ST. AUGUSTINE, Fla. — Protesters and counter-protesters packed the streets outside the St. Augustine City Commission meeting Monday afternoon as they named a seven-member panel to add context to a Confederate memorial.
The Rev. Ron Rawls, pastor at St. Paul AME Church, began pushing to take the monuments down back in August of last year.
Two months later, city commissioners decided to keep the monuments, but to add context that helps explain the full story. Rawls said that’s not enough for him and that he and other protesters will not be silent.
“We are not just going to be sent to the corner to go and sit down and be quiet,” Rawls said..
Down the road, counter-protesters protected the monuments.
“We are here today to protect the monuments from the mob down the street," said Dave Heimbol with the St. Augustine Tea Party. “They are irrelevant. The monument is not coming down.”
At the same time, inside City Hall, city commissioners were talking about a Confederate memorial committee, selected by the city’s manager.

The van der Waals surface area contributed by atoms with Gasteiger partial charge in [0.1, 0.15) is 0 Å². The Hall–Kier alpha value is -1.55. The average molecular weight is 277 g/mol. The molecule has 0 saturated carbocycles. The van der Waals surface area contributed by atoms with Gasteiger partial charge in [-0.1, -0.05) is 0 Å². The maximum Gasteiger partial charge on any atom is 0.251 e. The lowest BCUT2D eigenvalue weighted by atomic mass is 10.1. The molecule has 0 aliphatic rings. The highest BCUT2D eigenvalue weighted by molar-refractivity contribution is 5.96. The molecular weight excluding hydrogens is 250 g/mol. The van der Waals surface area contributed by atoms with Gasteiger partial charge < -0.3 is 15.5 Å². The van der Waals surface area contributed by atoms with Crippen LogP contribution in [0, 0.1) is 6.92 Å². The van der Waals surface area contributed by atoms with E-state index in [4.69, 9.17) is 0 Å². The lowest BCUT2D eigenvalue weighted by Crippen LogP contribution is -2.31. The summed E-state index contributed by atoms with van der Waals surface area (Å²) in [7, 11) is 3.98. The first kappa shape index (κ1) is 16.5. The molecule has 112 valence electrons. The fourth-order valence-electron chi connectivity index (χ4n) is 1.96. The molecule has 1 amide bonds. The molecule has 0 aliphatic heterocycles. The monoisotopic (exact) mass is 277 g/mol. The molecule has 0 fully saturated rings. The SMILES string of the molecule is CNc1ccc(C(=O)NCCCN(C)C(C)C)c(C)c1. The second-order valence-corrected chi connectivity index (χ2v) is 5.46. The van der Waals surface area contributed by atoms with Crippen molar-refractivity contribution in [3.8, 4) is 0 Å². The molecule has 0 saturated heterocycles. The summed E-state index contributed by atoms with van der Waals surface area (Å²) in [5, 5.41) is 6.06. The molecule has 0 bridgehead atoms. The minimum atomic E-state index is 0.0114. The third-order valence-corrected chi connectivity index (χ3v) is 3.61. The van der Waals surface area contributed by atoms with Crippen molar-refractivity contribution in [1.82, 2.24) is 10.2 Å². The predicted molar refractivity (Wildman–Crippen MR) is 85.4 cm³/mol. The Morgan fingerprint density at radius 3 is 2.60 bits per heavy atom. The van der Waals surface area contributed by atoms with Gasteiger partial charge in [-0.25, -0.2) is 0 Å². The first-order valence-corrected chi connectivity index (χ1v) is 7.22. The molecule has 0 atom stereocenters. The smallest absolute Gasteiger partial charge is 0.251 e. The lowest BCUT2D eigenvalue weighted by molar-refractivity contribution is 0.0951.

“Four of them have outstanding academic credentials that are very specific to the time period,” said John Regan, the city’s manger.
Regan said the committee, made up of seven people in the community, is very diverse. There are three African-Americans and four Caucasians. However, many aren’t happy with the mix.
“They got a bunch of professors from liberal Flagler College, so it’s stacked,” Heimbol said.
“The commission didn’t put that group together to tell the truth at the end,” Rawls said.
Regan says the committee will meet Feb. 7.
A poll released by Save Southern Heritage says about 87 percent of St. Augustine voters want the monuments to stay.
Cox Media Group